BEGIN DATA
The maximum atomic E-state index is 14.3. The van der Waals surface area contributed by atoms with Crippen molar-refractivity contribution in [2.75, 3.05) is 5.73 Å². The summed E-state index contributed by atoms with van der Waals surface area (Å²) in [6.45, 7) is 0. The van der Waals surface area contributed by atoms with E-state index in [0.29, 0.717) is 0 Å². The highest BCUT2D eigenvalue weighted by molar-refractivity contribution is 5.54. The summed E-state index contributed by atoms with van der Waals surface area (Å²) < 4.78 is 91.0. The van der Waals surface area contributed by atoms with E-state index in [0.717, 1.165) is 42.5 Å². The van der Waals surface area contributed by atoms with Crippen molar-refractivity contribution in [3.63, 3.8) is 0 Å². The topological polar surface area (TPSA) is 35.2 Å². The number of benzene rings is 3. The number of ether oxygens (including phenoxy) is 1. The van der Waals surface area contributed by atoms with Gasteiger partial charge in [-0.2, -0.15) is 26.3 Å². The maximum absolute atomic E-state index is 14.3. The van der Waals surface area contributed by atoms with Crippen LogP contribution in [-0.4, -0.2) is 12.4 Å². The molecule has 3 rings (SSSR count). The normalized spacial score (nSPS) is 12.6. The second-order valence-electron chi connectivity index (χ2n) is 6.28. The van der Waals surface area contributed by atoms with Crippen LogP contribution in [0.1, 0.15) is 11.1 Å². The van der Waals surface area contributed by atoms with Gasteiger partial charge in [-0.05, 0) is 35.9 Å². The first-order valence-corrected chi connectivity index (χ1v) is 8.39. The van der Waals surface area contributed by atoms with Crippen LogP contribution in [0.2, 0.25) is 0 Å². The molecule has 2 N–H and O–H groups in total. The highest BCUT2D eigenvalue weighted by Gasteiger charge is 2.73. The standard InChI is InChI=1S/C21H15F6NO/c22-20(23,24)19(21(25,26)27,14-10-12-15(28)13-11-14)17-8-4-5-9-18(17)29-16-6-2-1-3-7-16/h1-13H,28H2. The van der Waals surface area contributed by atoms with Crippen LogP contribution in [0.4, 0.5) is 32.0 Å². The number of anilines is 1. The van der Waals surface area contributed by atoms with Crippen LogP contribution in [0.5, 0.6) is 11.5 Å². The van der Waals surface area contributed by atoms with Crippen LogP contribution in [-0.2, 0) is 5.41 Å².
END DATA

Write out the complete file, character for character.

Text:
The maximum atomic E-state index is 14.3. The van der Waals surface area contributed by atoms with Crippen molar-refractivity contribution in [2.75, 3.05) is 5.73 Å². The summed E-state index contributed by atoms with van der Waals surface area (Å²) in [6.45, 7) is 0. The van der Waals surface area contributed by atoms with E-state index in [0.29, 0.717) is 0 Å². The highest BCUT2D eigenvalue weighted by molar-refractivity contribution is 5.54. The summed E-state index contributed by atoms with van der Waals surface area (Å²) < 4.78 is 91.0. The van der Waals surface area contributed by atoms with E-state index in [0.717, 1.165) is 42.5 Å². The van der Waals surface area contributed by atoms with Crippen molar-refractivity contribution in [3.63, 3.8) is 0 Å². The topological polar surface area (TPSA) is 35.2 Å². The number of benzene rings is 3. The number of ether oxygens (including phenoxy) is 1. The van der Waals surface area contributed by atoms with Gasteiger partial charge in [-0.2, -0.15) is 26.3 Å². The maximum absolute atomic E-state index is 14.3. The van der Waals surface area contributed by atoms with Crippen LogP contribution in [-0.4, -0.2) is 12.4 Å². The molecule has 3 rings (SSSR count). The normalized spacial score (nSPS) is 12.6. The second-order valence-electron chi connectivity index (χ2n) is 6.28. The van der Waals surface area contributed by atoms with Crippen LogP contribution in [0.1, 0.15) is 11.1 Å². The van der Waals surface area contributed by atoms with Gasteiger partial charge in [-0.05, 0) is 35.9 Å². The first-order valence-corrected chi connectivity index (χ1v) is 8.39. The van der Waals surface area contributed by atoms with Crippen LogP contribution in [0.2, 0.25) is 0 Å². The molecule has 2 N–H and O–H groups in total. The highest BCUT2D eigenvalue weighted by Gasteiger charge is 2.73. The standard InChI is InChI=1S/C21H15F6NO/c22-20(23,24)19(21(25,26)27,14-10-12-15(28)13-11-14)17-8-4-5-9-18(17)29-16-6-2-1-3-7-16/h1-13H,28H2. The van der Waals surface area contributed by atoms with Crippen LogP contribution in [0.4, 0.5) is 32.0 Å². The number of anilines is 1. The van der Waals surface area contributed by atoms with Crippen LogP contribution in [0.5, 0.6) is 11.5 Å². The van der Waals surface area contributed by atoms with Crippen LogP contribution in [-0.2, 0) is 5.41 Å².